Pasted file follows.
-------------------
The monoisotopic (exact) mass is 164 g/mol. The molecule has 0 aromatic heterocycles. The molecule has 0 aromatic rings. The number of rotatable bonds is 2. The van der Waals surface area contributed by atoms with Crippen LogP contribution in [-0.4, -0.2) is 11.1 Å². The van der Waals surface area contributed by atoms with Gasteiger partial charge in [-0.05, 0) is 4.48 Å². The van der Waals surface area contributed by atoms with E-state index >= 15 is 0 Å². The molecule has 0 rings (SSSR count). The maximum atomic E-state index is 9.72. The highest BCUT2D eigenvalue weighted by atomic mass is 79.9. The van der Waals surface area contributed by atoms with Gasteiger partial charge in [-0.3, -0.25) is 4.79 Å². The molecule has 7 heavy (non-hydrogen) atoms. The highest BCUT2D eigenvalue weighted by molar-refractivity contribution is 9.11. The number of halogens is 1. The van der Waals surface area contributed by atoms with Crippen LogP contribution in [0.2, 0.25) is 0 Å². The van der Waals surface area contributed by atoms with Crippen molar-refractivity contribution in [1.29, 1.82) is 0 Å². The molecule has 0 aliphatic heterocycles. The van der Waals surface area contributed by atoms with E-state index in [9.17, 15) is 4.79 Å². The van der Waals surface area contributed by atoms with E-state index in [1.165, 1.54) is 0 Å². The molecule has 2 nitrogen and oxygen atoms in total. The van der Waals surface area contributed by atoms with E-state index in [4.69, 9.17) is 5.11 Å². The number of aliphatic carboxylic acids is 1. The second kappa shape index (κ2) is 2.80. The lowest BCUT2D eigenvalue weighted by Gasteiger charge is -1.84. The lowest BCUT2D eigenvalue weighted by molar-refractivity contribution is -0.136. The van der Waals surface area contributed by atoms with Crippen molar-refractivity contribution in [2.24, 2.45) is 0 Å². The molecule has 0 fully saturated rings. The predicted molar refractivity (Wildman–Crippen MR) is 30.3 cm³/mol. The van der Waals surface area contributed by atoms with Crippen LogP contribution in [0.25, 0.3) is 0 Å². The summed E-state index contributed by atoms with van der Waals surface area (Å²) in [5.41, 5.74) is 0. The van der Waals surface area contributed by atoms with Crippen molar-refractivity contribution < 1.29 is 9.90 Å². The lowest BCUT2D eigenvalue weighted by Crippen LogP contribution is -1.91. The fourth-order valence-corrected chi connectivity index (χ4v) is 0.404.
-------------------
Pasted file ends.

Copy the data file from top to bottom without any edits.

The monoisotopic (exact) mass is 164 g/mol. The molecule has 0 aromatic heterocycles. The molecule has 0 aromatic rings. The number of rotatable bonds is 2. The van der Waals surface area contributed by atoms with Crippen LogP contribution in [-0.4, -0.2) is 11.1 Å². The van der Waals surface area contributed by atoms with Gasteiger partial charge in [-0.05, 0) is 4.48 Å². The van der Waals surface area contributed by atoms with E-state index >= 15 is 0 Å². The molecule has 0 rings (SSSR count). The maximum atomic E-state index is 9.72. The highest BCUT2D eigenvalue weighted by atomic mass is 79.9. The van der Waals surface area contributed by atoms with Gasteiger partial charge in [-0.3, -0.25) is 4.79 Å². The molecule has 7 heavy (non-hydrogen) atoms. The highest BCUT2D eigenvalue weighted by molar-refractivity contribution is 9.11. The number of halogens is 1. The van der Waals surface area contributed by atoms with Crippen LogP contribution in [0.2, 0.25) is 0 Å². The van der Waals surface area contributed by atoms with Crippen molar-refractivity contribution in [1.29, 1.82) is 0 Å². The molecule has 0 aliphatic heterocycles. The van der Waals surface area contributed by atoms with E-state index in [9.17, 15) is 4.79 Å². The van der Waals surface area contributed by atoms with E-state index in [1.165, 1.54) is 0 Å². The molecule has 2 nitrogen and oxygen atoms in total. The van der Waals surface area contributed by atoms with E-state index in [4.69, 9.17) is 5.11 Å². The number of aliphatic carboxylic acids is 1. The second kappa shape index (κ2) is 2.80. The lowest BCUT2D eigenvalue weighted by Gasteiger charge is -1.84. The lowest BCUT2D eigenvalue weighted by molar-refractivity contribution is -0.136. The van der Waals surface area contributed by atoms with Crippen molar-refractivity contribution in [2.24, 2.45) is 0 Å². The molecule has 0 fully saturated rings. The predicted molar refractivity (Wildman–Crippen MR) is 30.3 cm³/mol. The van der Waals surface area contributed by atoms with Crippen LogP contribution in [0.25, 0.3) is 0 Å². The summed E-state index contributed by atoms with van der Waals surface area (Å²) in [5.41, 5.74) is 0. The van der Waals surface area contributed by atoms with Crippen molar-refractivity contribution < 1.29 is 9.90 Å². The lowest BCUT2D eigenvalue weighted by Crippen LogP contribution is -1.91. The fourth-order valence-corrected chi connectivity index (χ4v) is 0.404.